Hydrogen is finding growing use as an energy source in applications where requirements for carbon emission reductions are urgent and hard to achieve by electrification alone. Supported by zero-carbon generation, hydrogen fuel cells emit no CO2, and could become competitive for propelling large and frequently-used vehicles while producing no harmful air pollutants. Indeed, the European Green Deal incorporates an EU Hydrogen Strategy to expand its usage where it can replace fossil fuels.
For ease of re-fuelling, and to provide practical onboard storage and marketable range, hydrogen fuel is compressed into liquid form. Consumer acceptance requires confidence that what will be metered at hydrogen pumps will match what will be charged, as could be achieved by implementing traceable calibration chains. However, such measurement infrastructure does not yet exist: laboratories can use critical nozzles as reference flow meters but these are not reliable at such high pressures, resulting in flow measurement uncertainties of about 1 % to 2 %.
The project will develop liquefied hydrogen flow technologies targeting measurement un-certainty down to 0.3 % to 0.8 %. Specifically, critical nozzles and master meters will be developed as calibration standards for gaseous hydrogen at high pressures. Also, sonic nozzles will be designed, high-pressure hydrogen flow computer modelling investigated, and test rigs developed.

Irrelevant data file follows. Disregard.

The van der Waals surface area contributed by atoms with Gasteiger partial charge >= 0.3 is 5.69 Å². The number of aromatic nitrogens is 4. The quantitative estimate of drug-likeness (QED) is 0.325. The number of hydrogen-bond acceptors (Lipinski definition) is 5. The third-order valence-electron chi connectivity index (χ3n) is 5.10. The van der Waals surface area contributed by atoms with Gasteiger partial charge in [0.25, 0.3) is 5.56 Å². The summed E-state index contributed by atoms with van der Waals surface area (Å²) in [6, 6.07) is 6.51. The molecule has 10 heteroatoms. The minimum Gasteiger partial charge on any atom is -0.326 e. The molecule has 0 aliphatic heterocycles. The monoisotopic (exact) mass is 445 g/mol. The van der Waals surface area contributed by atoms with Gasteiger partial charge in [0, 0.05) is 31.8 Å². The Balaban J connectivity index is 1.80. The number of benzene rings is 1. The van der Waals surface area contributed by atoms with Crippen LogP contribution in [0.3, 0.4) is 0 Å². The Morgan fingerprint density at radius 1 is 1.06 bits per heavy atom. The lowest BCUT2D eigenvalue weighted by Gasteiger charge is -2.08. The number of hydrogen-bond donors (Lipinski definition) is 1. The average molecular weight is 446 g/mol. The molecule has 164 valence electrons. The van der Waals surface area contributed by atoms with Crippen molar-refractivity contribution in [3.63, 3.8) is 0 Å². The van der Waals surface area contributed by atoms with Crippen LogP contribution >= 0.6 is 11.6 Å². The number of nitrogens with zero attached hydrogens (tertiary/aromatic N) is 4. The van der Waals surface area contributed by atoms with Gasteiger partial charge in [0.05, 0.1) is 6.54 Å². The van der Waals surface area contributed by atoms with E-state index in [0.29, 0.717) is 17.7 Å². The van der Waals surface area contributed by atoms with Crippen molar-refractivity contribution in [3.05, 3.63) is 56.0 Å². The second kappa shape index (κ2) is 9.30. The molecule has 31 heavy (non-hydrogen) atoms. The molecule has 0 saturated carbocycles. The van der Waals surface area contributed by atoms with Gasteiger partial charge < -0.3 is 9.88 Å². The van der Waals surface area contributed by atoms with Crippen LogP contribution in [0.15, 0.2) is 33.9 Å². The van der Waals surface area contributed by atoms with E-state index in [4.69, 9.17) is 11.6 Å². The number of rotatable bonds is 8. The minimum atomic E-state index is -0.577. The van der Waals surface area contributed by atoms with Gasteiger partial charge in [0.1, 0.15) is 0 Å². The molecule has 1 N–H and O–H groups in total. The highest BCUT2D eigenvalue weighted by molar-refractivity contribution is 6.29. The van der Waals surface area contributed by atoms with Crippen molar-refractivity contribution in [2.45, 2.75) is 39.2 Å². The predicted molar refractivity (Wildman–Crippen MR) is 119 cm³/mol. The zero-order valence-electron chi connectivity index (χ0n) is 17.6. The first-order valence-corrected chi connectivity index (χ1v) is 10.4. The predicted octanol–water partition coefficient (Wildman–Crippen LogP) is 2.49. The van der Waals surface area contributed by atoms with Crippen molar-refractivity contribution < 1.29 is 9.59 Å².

Calibrated nozzles would provide enhanced measurement capabilities and ensure trace-ability of hydrogen flow measurements, sufficient to ensure trustable measurement and billing and, therefore, faster acceptance of hydrogen as a fuel.
Participating EURAMET NMIs and DIs
NEL (United Kingdom)
Bronkhorst High-Tech B.V. (Netherlands)
DNV Netherlands B.V. (Netherlands)
EP Ehrler Prüftechnik Engineering GmbH (Germany)
Imperial College of Science, Technology and Medicine (United Kingdom)
ITS Ingenieurbüro, Thomas Steuer (Germany)
Maximator Hydrogen GmbH (Germany)
MECAS ESI s.r.o. (Czechia)
Ruhr-Universitaet Bochum (Germany)
Univerza v Ljubljani (Slovenia)